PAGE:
While sustainability is a buzzword that many brands are launching, for Aotea it is linked to their kaitiakitanga, me, ngā kōrero i tuku iho, the traditional Maori management of resources. The Aotea product line is a unique expression of the island, says Tama, whose personal connection to the land and its heritage is deeply rooted in the brand’s ethics. Tama grew up on Aotea with whānau for whom the Maori principles of Tikanga were of great importance. His kuia was particularly influential in shaping his Te Ao Māori perspective and in teaching the therapeutic properties of many of the ingredients that could be found in the bush.

Aotea’s attention to environmental protection means that Tama also values ​​HP’s commitments. With HP +, Forest First prints mean that for every page Aotea prints, HP puts the planet first and will plant trees or protect forests. HP cartridges are also durable, which means less replacement, and any empty cartridges can easily be returned to HP through its recycling program, activated through HP Instant Ink.

Manuka flowers.  Photo / Getty Images.
Manuka flowers. Photo / Getty Images.

“Any business doing something to fix this problem and make an effort to reduce waste is fantastic,” Tama says.

Recognizing the potentially problematic nature of commercializing indigenous wisdom, Tama says he was sensitive to the idea of ​​connecting Te Ao Kōhatu (the old world) with Te Ao Hurihuri (the ever-changing world). While the easiest way to do this would have been to bring in a subcontractor, Tama instinctively felt that was not the direction to take.

“We had to do everything ourselves from scratch. So it took longer, but it seemed like the right way to do it.”

Part of this DIY philosophy has been to create the look of the brand itself. Just as all of Aotea’s products are made on the island, the company also strives to keep its design processes in-house.

“Because we’re a small business, we do a lot of the creative work ourselves,” says Tama. “This means that we often manufacture and print labels and other media that come with our product before we outsource them.”

Working with their in-house graphic designer, Tama and the Aotea team often simulate everything from packaging designs and flyers to certification documents, which they then print. Having something tangible allows them to rethink the size and scale as well as the aesthetic.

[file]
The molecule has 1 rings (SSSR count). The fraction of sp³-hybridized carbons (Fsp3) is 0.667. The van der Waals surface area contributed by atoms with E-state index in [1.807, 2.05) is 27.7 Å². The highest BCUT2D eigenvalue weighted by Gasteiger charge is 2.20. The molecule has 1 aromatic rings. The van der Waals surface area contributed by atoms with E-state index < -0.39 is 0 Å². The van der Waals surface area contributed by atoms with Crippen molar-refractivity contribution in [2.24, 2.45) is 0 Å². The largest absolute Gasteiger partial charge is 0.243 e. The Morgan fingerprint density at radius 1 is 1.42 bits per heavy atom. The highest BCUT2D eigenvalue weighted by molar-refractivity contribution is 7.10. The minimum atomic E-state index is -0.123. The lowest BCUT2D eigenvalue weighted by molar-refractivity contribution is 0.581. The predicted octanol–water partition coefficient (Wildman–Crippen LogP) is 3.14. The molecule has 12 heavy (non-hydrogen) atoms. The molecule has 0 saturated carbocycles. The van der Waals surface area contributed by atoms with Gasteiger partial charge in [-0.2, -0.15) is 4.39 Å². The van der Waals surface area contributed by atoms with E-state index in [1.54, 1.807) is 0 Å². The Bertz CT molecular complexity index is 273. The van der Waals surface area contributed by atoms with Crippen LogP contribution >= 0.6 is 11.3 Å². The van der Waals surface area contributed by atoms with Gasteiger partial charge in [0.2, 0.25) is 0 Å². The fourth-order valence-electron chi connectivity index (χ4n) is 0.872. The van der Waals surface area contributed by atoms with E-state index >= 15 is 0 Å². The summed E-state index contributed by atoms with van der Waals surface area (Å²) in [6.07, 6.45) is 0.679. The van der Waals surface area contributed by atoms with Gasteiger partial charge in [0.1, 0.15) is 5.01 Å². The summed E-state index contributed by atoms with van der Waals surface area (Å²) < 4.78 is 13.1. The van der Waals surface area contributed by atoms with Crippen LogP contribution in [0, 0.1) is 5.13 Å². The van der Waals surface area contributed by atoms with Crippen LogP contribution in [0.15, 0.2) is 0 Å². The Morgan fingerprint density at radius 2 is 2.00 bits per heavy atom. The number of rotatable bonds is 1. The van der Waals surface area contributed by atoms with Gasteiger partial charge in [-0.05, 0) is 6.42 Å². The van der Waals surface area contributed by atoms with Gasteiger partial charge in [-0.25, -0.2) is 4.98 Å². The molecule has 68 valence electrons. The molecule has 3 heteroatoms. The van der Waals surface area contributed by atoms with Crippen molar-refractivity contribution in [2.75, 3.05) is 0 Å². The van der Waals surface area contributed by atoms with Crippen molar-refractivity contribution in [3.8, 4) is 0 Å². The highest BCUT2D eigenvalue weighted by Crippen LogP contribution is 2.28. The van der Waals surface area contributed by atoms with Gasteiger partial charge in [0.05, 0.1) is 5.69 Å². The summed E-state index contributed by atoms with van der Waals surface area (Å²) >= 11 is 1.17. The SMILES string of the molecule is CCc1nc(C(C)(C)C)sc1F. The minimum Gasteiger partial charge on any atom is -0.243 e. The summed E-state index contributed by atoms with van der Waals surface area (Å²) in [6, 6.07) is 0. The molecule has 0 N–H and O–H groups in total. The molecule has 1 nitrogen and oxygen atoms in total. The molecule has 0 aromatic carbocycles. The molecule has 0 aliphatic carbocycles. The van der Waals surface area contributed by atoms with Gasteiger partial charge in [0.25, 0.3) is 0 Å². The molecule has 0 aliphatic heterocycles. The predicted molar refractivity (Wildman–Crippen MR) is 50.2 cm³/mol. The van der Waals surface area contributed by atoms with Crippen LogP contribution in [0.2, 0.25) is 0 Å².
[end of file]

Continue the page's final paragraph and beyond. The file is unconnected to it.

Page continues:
Aotea products.  Photo / Léon Rose.
Aotea products. Photo / Léon Rose.

“It really gives us a feel for the products before we get them printed with a publisher. It’s all part of the scoping process.”
Being able to print something, rather than emailing it to your team and looking at ideas on a computer screen, is a much more effective and tangible way to inspire ideas, says Tama. Much of their inspiration comes from the internet, which they print from Instagram, scientific journals, or other brands they admire.

Before a special brainstorming session before they got their HP + printer, Tama discovered that their Gray Lynn office printer was running out of ink. With an upcoming meeting and several ideas to print out, he ventured into the office building to see if his construction mates could help him.

“I’m not kidding, another was also out of ink and the other was completely exhausted. Three printers in one day!”

While he can laugh about it now, he’s relieved that with HP’s reliable cloud-connection technology he’s unlikely to find himself in this deadlock, and HP’s Instant Ink service also means it don’t have to worry about running out of ink again. Having a quality printer with smart capabilities means the creative process is that much easier and more fun to work with, he says.

“The great thing about printing your ideas is that you can see them, feel them, and it’s more intimate. “

To learn more about how HP + is modernizing today’s printing experience, visit hp.co.nz/plus